Get your reptile used to its carrier prior to the move. The goal is to reduce stress from an unfamiliar environment. Ideally, the best move would be to keep your reptile in its terrarium for the duration of the journey, but if it is traveling by air, make its temporary housing comfortable.

Doctor’s Visit

Get your reptile checked by its veterinarian within ten days of your move. Current health information is important to have when moving in case any complications arise during the process.

Moving Fish

The last thing fish are meant to do is move across land. Moving for over 24 hours can cause health issues in many fish, while moving for over 48 hours can be fatal. You will need an airtight plan to make sure that Nemo has a comfortable journey.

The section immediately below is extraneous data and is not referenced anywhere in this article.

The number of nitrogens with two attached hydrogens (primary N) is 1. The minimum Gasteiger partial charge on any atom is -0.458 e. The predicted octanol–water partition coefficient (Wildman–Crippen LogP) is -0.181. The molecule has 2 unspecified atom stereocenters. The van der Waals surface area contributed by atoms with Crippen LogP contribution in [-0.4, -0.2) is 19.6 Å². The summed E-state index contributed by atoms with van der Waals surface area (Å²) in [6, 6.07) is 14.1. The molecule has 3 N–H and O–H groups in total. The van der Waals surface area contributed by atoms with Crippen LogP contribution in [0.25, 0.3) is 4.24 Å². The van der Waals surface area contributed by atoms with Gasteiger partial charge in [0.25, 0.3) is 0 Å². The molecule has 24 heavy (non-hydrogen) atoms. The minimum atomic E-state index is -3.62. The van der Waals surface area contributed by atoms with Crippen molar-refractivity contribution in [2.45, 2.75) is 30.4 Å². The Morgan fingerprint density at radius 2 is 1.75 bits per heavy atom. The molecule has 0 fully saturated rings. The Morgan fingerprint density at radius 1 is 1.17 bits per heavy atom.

Clean Water

Replace about 20% of the water in your fishes tank a few days prior to your move. Then, whether you choose to use a bag, a container, or a five gallon bucket, you should use that water to transport your fish. Pull from the top of the tank where the water is cleanest. And, if you do use a bucket, make sure it is completely clean of any chemicals before you place your fish in it.

Last Minute

Don’t remove your fish from it’s tank until absolutely necessary. If possible, it should be the last thing to cross the threshold of your old home.

48-Hour Fast

It’s recommended that you not feed your fish 24-48 hours prior to you’re move. This lessens the need to clean their container/water while traveling.